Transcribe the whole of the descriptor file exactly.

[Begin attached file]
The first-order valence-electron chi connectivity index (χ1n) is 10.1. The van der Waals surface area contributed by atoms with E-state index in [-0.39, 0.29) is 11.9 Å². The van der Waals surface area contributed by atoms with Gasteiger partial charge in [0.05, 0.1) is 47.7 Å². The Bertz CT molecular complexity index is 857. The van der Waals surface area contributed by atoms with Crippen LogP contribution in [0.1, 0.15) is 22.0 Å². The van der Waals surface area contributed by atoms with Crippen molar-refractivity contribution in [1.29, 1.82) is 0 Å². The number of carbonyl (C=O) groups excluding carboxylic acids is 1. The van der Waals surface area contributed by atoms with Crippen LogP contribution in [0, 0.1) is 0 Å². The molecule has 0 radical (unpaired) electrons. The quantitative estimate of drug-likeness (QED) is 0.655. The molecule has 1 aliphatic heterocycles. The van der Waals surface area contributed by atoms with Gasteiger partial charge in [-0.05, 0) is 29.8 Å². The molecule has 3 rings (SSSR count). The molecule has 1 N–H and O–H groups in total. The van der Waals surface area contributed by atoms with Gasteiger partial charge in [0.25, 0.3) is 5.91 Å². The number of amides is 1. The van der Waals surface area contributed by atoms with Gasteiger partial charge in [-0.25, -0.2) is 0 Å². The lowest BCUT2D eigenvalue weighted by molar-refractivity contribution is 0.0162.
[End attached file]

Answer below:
The first-order valence-electron chi connectivity index (χ1n) is 10.1. The van der Waals surface area contributed by atoms with E-state index in [-0.39, 0.29) is 11.9 Å². The van der Waals surface area contributed by atoms with Gasteiger partial charge in [0.05, 0.1) is 47.7 Å². The Bertz CT molecular complexity index is 857. The van der Waals surface area contributed by atoms with Crippen LogP contribution in [0.1, 0.15) is 22.0 Å². The van der Waals surface area contributed by atoms with Crippen molar-refractivity contribution in [1.29, 1.82) is 0 Å². The number of carbonyl (C=O) groups excluding carboxylic acids is 1. The van der Waals surface area contributed by atoms with Crippen LogP contribution in [0, 0.1) is 0 Å². The molecule has 0 radical (unpaired) electrons. The quantitative estimate of drug-likeness (QED) is 0.655. The molecule has 1 aliphatic heterocycles. The van der Waals surface area contributed by atoms with Gasteiger partial charge in [-0.05, 0) is 29.8 Å². The molecule has 3 rings (SSSR count). The molecule has 1 N–H and O–H groups in total. The van der Waals surface area contributed by atoms with Gasteiger partial charge in [0.25, 0.3) is 5.91 Å². The number of amides is 1. The van der Waals surface area contributed by atoms with Gasteiger partial charge in [-0.25, -0.2) is 0 Å². The lowest BCUT2D eigenvalue weighted by molar-refractivity contribution is 0.0162.